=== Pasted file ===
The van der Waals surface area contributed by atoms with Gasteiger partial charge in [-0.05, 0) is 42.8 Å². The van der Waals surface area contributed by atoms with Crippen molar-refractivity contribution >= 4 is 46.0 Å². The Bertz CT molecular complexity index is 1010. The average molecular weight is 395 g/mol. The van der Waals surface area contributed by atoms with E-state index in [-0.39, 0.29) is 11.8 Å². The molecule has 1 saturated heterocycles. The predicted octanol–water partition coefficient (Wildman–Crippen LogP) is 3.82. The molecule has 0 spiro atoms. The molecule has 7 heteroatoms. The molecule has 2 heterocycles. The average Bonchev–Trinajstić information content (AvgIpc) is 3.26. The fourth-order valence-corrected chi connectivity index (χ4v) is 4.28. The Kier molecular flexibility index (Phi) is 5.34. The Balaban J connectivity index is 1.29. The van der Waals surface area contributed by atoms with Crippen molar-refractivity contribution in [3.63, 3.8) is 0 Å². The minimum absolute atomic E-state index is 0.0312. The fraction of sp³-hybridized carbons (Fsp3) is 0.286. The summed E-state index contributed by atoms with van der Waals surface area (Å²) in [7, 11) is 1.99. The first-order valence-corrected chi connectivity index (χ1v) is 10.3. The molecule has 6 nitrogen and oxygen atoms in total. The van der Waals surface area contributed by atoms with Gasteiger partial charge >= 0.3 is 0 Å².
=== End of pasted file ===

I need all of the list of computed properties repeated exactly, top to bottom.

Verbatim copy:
The van der Waals surface area contributed by atoms with Gasteiger partial charge in [-0.05, 0) is 42.8 Å². The van der Waals surface area contributed by atoms with Crippen molar-refractivity contribution >= 4 is 46.0 Å². The Bertz CT molecular complexity index is 1010. The average molecular weight is 395 g/mol. The van der Waals surface area contributed by atoms with E-state index in [-0.39, 0.29) is 11.8 Å². The molecule has 1 saturated heterocycles. The predicted octanol–water partition coefficient (Wildman–Crippen LogP) is 3.82. The molecule has 0 spiro atoms. The molecule has 7 heteroatoms. The molecule has 2 heterocycles. The average Bonchev–Trinajstić information content (AvgIpc) is 3.26. The fourth-order valence-corrected chi connectivity index (χ4v) is 4.28. The Kier molecular flexibility index (Phi) is 5.34. The Balaban J connectivity index is 1.29. The van der Waals surface area contributed by atoms with Crippen molar-refractivity contribution in [3.63, 3.8) is 0 Å². The minimum absolute atomic E-state index is 0.0312. The fraction of sp³-hybridized carbons (Fsp3) is 0.286. The summed E-state index contributed by atoms with van der Waals surface area (Å²) in [7, 11) is 1.99. The first-order valence-corrected chi connectivity index (χ1v) is 10.3. The molecule has 6 nitrogen and oxygen atoms in total. The van der Waals surface area contributed by atoms with Gasteiger partial charge >= 0.3 is 0 Å².